3. 3-4 purple firefish or 2-3 jawfish, I would probably go with the firefish
    4. A sand sifting goby once the tank is mature, I hate stagnent sand
    5. A large midas blenny, absolutly love them but cannot keep one in my 20gallon

    Perhaps a six line wrasse if space allows, would probaby hold back on this fellow however.

    For inverts I would get:

    4 pacific cleaner shrimp
    2 sand sifting starfish – great for eating the detris that the goby will refuse to pick up
    5-6 reef safe hermits
    2 peppermint shrimp
    4 snails, I find my 3 keep my tank way too clean haha no chance for coraline to grow
    2 slugs, I find my reef safe hitch hiking slug loves to clean the glass for me!

    If it’s any help I run my 20gallon on stock filter with just some added media, carbon and other fillers such as PhosEx for phosphates and bio balls. I do have a small powerhead running over my Xenia and will be getting another one soon for the bottom of the tank.

    I do not use a protien skimmer in this tank – however it’s harder to keep clean! I am going to get one soon as I cannot stand the state of the cyanobacteria, although I am currently starving it and it has finally stoppped growing. (Although that could also be down to the fact that the water needs its magnesium and calcium adjusted badly)

    I do not run CO2 reactors/diffusers, calcium reactors, UV sterilizers, etc, in the sump all I have is the stock filter 😀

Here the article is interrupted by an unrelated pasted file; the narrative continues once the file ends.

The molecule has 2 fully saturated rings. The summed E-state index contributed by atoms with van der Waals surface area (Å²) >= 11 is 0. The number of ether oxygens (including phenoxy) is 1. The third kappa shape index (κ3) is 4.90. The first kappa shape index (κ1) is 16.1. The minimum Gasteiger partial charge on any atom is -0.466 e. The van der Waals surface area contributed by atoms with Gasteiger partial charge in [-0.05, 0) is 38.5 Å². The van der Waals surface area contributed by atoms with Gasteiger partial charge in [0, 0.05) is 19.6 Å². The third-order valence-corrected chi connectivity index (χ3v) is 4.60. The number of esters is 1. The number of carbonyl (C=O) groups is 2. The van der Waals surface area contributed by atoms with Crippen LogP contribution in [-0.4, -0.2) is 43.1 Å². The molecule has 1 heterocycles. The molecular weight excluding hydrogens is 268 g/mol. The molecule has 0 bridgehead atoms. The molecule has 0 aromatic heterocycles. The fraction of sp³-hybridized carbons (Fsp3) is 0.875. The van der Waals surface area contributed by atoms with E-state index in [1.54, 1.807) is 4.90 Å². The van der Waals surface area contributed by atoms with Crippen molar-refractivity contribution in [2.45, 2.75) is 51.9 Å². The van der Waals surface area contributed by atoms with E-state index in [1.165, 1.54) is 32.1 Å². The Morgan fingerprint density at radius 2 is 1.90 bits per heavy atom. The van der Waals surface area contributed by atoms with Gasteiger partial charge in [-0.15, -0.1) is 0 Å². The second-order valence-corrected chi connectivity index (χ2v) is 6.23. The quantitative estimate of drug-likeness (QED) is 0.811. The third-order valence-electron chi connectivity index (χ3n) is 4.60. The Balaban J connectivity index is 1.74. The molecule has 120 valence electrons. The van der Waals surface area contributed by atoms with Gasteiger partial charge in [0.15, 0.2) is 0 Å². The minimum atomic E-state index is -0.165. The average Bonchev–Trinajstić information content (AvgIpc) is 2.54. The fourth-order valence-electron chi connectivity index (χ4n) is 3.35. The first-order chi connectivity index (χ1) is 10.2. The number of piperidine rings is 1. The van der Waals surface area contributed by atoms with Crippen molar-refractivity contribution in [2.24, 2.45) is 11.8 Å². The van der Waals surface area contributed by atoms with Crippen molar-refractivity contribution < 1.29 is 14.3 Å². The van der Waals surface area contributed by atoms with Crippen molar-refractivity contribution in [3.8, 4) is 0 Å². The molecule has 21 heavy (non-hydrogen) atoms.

I do however use RO/DI water – this is important in order to keep the salt waters integrity correct and the fish healthy!

    Hope this helps!

  • Kimberly:

    Yes, some people say a coral beauty can be in a 30 gallon, but that is ONLY if they are ALONE. 30 gallons per fish. You can’t dump a bunch of other fish in that 30 gallons and expect it to still be suitable for the coral beauty. End of story.

    And, you cannot get a pair of percula clowns unless they are a mated pair as they will fight one another if not mated. They either need to be mated when you get them, or you have to get them at the same time and hope they will eventually become a mated pair.

    30 gallons is a very small tank for any type of saltwater.

    remember, live rock takes up space. A 30 gallon tank with 30 lbs of live rock, which is the minimum for live rock recommended for that size tank at 1 lb per gallon, really only equates to about 20 gallons max of swimming room. Yet again another reason the tank is not suitable for a coral beauty.